Another week, another heartbreaking story courtesy of Leah Remini and company. The Jan. 3 episode of A&E’s “Leah Remini: Scientology and the Aftermath” finds the docu-series returning to what it does best: Highlighting the blurred line between victim and accessory in the Church of Scientology.

After a closer look at the Church of Scientology’s infamous “auditing” process, we learn the story of former Sea Org member Aaron Smith-Levin, who spent 29 years in the Church. As he recounts the story of his twin brother Collin — who became a well-regarded member of Scientology by the age of 14, but was later seen as something of a failure in the Church’s eyes — it’s hard not to notice that Aaron is speaking in the past tense. At first it seems like that might just be alluding to a case of disconnection. Indeed, a young Collin was ultimately inspired to leave Scientology, causing the Church to pressure Aaron and his mother to disconnect from him completely.

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However, emotions soon ran high as Aaron — who, along with his mother, did eventually leave the Church — revealed the tragic coda to his family’s story. While in Sea Org, a phone call from his father informed him Collin had died in a car accident. That outcome in itself serves as a profound reminder of the price of disconnection in the long run — and Aaron’s tearful recollection of how the Church encouraged him not to attend his “suppressive” twin brother’s funeral is likewise a reminder of just how heinous the Church’s policies are.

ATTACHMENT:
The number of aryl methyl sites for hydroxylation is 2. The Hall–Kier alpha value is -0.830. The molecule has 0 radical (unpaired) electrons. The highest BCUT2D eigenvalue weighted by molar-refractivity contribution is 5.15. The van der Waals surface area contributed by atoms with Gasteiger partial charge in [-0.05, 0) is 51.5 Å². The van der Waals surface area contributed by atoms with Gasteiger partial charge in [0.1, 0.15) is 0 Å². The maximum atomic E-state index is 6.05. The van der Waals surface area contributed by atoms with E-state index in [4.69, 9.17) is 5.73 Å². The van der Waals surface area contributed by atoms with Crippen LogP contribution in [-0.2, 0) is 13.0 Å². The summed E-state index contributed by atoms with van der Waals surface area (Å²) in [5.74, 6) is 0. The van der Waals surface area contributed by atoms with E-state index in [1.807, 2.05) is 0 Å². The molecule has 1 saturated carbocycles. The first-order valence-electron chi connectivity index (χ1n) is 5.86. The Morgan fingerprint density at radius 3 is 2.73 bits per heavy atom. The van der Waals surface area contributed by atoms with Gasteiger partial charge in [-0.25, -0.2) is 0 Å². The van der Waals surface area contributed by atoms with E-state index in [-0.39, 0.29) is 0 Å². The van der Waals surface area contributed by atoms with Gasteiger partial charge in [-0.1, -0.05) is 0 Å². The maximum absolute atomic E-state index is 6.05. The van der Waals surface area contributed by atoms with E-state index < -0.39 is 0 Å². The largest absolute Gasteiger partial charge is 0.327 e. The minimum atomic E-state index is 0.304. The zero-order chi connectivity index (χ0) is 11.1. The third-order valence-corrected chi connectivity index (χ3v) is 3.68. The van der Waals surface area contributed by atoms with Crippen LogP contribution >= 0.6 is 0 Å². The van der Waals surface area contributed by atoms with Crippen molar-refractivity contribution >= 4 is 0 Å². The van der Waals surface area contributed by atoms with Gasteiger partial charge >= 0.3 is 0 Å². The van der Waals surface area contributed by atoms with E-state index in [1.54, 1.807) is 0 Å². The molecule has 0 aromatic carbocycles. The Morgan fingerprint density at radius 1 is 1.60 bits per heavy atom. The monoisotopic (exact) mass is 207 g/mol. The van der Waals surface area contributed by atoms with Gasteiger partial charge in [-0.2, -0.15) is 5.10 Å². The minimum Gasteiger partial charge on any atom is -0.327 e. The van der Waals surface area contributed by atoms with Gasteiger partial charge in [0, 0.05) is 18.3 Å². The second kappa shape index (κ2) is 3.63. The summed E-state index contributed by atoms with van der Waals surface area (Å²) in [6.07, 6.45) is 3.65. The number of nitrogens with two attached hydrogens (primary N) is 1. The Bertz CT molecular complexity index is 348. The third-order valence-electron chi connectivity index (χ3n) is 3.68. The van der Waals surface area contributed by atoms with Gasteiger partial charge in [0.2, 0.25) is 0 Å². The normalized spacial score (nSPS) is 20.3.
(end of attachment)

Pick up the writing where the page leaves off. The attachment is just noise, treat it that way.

The most interesting dynamic at play here, though, is how emotional it is to see someone who once actively took part in disconnection now coming to terms with their actions. Aaron’s story leaves no doubt that he and his mother were victims of the Church themselves — encouraged to disconnect, sucked into making a devastating choice for their family under the pretense they were benefiting a greater good.

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It’s certainly not the first time the series has shown us someone who made extreme choices when blinded by piety: Mike Rinder himself, Leah’s right-hand man on this show, already revealed a lot about his long time as a Scientology executive, enforcing the very policies and tactics he’s now fighting against.

But it’s near impossible to not immediately be on Mike and Aaron’s sides in this journey. There’s a difference between being irreverent and being reverent to a bad thing, and “Scientology and the Aftermath” does a brilliant job of distinguishing that by placing its spotlight on emotion and humanity. Each episode, we’re led to remember that blind faith can’t be mistaken for ill intention, and that as awful and evil as the worst of Scientology is, the Church is still made up of humans and heroes, and the victims still left inside.

“Leah Remini: Scientology & the Aftermath” airs Tuesdays at 10 p.m. ET/PT on A&E. Two episodes remain this season.

Posted by:Nick Riccardo

Nick writes about TV and works in TV. Bylines at Splitsider & others.